To the librarian/book selector, of the numerous bibliographic tools offering a cross-section of the otherwise baffling output, three publications appeared very helpful.

Hungarian Publishing. Ungarisches Verlagswesen, 1999, by Dóra Károlyi (ed.), Frankfurt: Frankfurt ’99 Kft, 1999 -offers a bilingual survey of Hungarian publishing history, followed by a concise historical presentation of Hungarian publishing houses, in alphabetical order, their field of interest, with contact names, electronic and postal addresses. The most useful section of this listing without doubt is: Hungarian Publishers abroad, chiefly in neighbouring Romania, Slovakia, Yugoslavia and Ukraine. Until the early 90s most of these countries relied on no more than one publisher for their Hungarian language output. It is heartening to note that Romania now has six, in addition to the still largest Kriterion, previously the token publisher of national minorities. The volume concludes with a list of Foundations and Unions, Literary Agencies, aiming to sponsor publication of works by new authors, protect, represent writers’ interests, support publications of Hungarian literature abroad and advertise new titles.

Neuerscheinungen, New Titles, Nouveaux Titres – translated from Hungarian 1999, by Dóra Károlyi (ed.), Frankfurt: Frankfurt ‘99Kft, 1999. The order is predictable; the largest number of works were translated into German, the smallest into French, arranged in subject order of literature, art, history, cultural history, social sciences, other, with short summaries and bibliographic descriptions.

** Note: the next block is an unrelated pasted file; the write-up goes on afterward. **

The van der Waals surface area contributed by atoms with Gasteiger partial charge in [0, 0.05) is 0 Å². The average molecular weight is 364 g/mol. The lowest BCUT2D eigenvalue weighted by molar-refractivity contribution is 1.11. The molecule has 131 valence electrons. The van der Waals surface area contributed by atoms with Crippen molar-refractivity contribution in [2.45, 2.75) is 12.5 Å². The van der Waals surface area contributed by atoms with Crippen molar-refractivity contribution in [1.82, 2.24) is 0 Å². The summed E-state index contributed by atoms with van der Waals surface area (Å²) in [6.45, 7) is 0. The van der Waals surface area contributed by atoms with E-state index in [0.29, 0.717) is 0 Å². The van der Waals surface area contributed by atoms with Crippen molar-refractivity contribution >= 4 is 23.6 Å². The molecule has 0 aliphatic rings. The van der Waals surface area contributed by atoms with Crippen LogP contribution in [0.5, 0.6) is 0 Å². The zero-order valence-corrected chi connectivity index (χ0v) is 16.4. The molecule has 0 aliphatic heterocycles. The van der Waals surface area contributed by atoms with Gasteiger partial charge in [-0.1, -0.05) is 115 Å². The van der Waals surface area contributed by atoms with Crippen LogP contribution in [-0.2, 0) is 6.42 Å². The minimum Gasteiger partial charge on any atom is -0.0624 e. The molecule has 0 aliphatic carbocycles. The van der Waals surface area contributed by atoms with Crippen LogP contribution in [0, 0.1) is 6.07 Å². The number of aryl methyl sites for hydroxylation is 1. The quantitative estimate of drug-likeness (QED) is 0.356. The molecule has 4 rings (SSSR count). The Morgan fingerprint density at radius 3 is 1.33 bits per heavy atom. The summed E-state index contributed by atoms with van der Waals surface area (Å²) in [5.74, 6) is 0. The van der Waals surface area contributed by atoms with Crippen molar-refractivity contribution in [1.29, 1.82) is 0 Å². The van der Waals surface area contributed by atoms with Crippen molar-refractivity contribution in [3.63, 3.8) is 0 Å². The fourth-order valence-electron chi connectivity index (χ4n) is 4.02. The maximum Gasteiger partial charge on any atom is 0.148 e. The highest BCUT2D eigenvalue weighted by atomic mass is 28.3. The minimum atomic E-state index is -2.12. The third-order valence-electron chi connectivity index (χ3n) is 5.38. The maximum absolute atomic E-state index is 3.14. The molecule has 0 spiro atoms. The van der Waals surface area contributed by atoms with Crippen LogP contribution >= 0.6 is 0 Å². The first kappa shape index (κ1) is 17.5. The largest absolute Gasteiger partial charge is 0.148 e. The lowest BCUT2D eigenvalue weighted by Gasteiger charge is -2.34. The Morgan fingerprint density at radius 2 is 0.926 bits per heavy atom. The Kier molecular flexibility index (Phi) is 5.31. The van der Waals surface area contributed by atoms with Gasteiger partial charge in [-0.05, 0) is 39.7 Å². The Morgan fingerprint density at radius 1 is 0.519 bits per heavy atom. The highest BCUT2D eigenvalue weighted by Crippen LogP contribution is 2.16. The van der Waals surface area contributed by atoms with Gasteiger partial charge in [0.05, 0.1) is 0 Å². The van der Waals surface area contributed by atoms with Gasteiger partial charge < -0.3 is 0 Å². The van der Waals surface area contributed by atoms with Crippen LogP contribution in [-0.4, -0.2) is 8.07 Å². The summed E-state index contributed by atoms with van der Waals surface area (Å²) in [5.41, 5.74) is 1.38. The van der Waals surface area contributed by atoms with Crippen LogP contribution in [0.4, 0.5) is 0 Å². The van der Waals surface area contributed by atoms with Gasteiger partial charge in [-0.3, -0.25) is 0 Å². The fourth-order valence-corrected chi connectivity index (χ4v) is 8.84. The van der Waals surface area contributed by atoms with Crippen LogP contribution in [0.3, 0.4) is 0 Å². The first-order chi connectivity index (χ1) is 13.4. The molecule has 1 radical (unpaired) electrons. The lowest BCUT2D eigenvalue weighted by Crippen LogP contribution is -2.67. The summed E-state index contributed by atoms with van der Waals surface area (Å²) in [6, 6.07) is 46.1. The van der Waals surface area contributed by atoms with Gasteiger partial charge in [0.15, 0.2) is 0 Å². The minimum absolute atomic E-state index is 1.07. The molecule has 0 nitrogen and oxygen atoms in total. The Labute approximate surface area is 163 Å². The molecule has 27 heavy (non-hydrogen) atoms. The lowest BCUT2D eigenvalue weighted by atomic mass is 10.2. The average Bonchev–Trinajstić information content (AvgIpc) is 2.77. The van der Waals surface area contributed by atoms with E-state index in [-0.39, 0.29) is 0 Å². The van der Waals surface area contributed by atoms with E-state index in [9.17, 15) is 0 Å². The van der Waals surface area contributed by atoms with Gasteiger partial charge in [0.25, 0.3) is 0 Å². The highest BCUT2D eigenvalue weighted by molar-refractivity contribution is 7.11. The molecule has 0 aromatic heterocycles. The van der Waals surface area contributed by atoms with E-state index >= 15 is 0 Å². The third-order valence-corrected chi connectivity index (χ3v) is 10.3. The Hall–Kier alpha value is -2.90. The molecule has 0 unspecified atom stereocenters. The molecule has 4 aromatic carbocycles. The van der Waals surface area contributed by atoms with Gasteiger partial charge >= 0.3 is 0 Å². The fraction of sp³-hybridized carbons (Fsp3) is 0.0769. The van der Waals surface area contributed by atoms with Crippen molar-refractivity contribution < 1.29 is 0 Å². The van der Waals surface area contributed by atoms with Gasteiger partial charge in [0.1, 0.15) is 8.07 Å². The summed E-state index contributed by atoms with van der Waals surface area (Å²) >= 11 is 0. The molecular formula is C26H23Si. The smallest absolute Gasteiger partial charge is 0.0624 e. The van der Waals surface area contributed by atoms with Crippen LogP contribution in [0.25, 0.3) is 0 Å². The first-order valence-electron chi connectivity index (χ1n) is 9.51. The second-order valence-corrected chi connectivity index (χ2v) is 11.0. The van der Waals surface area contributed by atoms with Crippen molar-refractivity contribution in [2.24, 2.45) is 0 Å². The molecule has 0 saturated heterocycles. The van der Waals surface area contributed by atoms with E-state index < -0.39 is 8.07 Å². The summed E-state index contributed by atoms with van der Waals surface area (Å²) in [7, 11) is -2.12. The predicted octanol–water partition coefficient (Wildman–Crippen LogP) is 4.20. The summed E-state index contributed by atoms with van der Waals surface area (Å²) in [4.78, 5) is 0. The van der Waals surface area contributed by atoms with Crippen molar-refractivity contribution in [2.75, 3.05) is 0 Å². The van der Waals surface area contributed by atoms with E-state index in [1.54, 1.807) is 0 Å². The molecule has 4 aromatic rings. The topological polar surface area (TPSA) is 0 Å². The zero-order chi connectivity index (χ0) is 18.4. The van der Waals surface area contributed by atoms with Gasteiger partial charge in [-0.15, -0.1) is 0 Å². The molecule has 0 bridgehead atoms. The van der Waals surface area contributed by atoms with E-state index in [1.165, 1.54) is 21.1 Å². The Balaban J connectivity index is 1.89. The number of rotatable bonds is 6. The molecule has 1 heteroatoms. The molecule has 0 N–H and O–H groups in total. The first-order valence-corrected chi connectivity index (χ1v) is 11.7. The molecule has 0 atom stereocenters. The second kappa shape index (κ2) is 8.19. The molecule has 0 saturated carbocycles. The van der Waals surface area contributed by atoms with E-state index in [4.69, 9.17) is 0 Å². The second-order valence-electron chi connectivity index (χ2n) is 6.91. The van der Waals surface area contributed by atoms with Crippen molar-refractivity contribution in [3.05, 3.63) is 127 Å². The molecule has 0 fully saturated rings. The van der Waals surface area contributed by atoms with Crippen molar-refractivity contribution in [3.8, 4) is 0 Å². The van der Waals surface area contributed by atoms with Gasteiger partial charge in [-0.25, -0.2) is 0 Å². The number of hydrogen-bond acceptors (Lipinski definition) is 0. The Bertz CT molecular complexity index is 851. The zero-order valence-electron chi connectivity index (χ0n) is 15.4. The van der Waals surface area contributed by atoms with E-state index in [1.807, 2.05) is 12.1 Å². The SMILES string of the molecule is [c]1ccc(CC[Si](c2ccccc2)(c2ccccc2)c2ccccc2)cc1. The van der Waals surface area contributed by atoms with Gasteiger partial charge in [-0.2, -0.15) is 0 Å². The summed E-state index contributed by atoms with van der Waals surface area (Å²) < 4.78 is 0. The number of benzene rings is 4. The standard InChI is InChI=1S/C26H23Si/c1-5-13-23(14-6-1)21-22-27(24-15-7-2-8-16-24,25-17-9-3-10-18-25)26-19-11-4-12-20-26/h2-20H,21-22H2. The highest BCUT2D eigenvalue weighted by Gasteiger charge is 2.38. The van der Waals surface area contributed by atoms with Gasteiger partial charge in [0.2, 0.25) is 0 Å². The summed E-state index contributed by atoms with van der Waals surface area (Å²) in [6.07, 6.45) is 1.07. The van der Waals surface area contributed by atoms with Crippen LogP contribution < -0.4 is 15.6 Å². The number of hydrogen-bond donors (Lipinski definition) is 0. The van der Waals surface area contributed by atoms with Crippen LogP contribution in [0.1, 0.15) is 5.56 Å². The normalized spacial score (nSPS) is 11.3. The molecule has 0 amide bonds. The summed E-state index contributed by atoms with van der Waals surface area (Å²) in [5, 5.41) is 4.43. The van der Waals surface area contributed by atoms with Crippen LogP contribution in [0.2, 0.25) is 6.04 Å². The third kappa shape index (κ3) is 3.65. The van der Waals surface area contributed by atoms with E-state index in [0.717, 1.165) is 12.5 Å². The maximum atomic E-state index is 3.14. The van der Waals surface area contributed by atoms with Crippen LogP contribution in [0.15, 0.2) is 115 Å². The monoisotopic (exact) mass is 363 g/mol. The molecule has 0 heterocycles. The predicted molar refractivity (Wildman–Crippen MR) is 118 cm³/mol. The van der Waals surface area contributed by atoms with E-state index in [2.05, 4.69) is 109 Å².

The third volume is the exhibition catalogue: Books on Hungary, compiled by Rosmarie Rauter, AuM, with the assistance of Simone Bühler, Frankfurt, 1999. It covers 1150 books presented by 395 publishing houses from thirty countries on the occasion of the focal theme ” Hungary without Boundaries” at the 51st Frankfurt Book Fair, 1999. For future reference the volume thoughtfully provides a list of publishers and their addresses.

All three publications will significantly broaden the selector’s horizon and offer a variety of possibilities for more comprehensive acquisition.

Despite the Hungarian presence at this year’s Frankfurt Book Fair, emphasised by excellent performances of folk music and dance, visual art exhibitions including a spectacular review of artists’ books, concerts, theatre- and film shows, Hungary played a relatively small part in the context of the universal publishing scene. Alas, I was not able to visit much of the rest, but as curator of the Romanian collections, I decided to survey the Romanian stand in Hall 9.2

It was an impressive turnout. Some forty publishing houses offered a display of 12000 publications under the auspices of the Romanian Ministry of Culture. In view of the Hungarian focus, Hungarian books occupied a large section of the show. The catalogue: Books from Romania, October 13-18, 1999, compiled and published by the Ministry of Culture, introduces new publishing houses, lists foreign books in Romanian, and a small number of Romanian works in English translation. Of the independent exhibitors Humanitas still appears to be the most professionally accomplished Romanian publisher. The books on display: scholarly works and essays in the humanities and social sciences, reference works are listed in a clearly arranged and well executed catalogue with a subject index and a useful general index of publications between 1990-1998.

It was good to witness the animated debate of authors, publishers and enthusiastic bibliophiles, to meet and renew old acquaintances with fellow librarians or members of the book trade, in a colourful and stimulating atmosphere.